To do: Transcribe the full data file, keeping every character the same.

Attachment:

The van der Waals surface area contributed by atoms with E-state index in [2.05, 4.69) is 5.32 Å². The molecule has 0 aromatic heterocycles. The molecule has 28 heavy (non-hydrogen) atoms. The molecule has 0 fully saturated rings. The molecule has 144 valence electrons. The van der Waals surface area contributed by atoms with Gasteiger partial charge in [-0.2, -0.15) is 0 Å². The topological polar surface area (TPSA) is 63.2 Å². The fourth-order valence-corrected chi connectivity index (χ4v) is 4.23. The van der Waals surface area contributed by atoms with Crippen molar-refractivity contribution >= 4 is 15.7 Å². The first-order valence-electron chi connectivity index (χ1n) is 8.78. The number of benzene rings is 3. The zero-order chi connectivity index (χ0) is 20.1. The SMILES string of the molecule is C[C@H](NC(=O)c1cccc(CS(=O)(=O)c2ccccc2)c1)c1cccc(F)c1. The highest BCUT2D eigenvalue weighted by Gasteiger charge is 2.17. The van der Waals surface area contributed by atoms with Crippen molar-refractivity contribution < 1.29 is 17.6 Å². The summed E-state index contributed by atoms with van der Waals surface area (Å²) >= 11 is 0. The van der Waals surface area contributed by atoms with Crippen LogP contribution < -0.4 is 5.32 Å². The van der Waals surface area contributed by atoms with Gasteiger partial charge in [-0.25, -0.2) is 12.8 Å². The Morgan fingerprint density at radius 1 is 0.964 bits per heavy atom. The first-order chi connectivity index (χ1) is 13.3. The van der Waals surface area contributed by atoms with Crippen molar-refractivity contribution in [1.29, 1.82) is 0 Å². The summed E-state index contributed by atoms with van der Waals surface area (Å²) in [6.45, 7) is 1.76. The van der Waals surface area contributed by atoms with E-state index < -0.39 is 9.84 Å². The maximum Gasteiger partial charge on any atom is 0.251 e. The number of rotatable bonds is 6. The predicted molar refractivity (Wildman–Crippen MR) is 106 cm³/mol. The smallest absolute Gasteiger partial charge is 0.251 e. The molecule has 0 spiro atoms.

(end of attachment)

The van der Waals surface area contributed by atoms with E-state index in [2.05, 4.69) is 5.32 Å². The molecule has 0 aromatic heterocycles. The molecule has 28 heavy (non-hydrogen) atoms. The molecule has 0 fully saturated rings. The molecule has 144 valence electrons. The van der Waals surface area contributed by atoms with Gasteiger partial charge in [-0.2, -0.15) is 0 Å². The topological polar surface area (TPSA) is 63.2 Å². The fourth-order valence-corrected chi connectivity index (χ4v) is 4.23. The van der Waals surface area contributed by atoms with Crippen molar-refractivity contribution >= 4 is 15.7 Å². The first-order valence-electron chi connectivity index (χ1n) is 8.78. The number of benzene rings is 3. The zero-order chi connectivity index (χ0) is 20.1. The SMILES string of the molecule is C[C@H](NC(=O)c1cccc(CS(=O)(=O)c2ccccc2)c1)c1cccc(F)c1. The highest BCUT2D eigenvalue weighted by Gasteiger charge is 2.17. The van der Waals surface area contributed by atoms with Crippen molar-refractivity contribution < 1.29 is 17.6 Å². The summed E-state index contributed by atoms with van der Waals surface area (Å²) >= 11 is 0. The van der Waals surface area contributed by atoms with Crippen LogP contribution < -0.4 is 5.32 Å². The van der Waals surface area contributed by atoms with Gasteiger partial charge in [-0.25, -0.2) is 12.8 Å². The Morgan fingerprint density at radius 1 is 0.964 bits per heavy atom. The first-order chi connectivity index (χ1) is 13.3. The van der Waals surface area contributed by atoms with Crippen molar-refractivity contribution in [1.29, 1.82) is 0 Å². The summed E-state index contributed by atoms with van der Waals surface area (Å²) in [6.45, 7) is 1.76. The van der Waals surface area contributed by atoms with E-state index < -0.39 is 9.84 Å². The maximum Gasteiger partial charge on any atom is 0.251 e. The number of rotatable bonds is 6. The predicted molar refractivity (Wildman–Crippen MR) is 106 cm³/mol. The smallest absolute Gasteiger partial charge is 0.251 e. The molecule has 0 spiro atoms.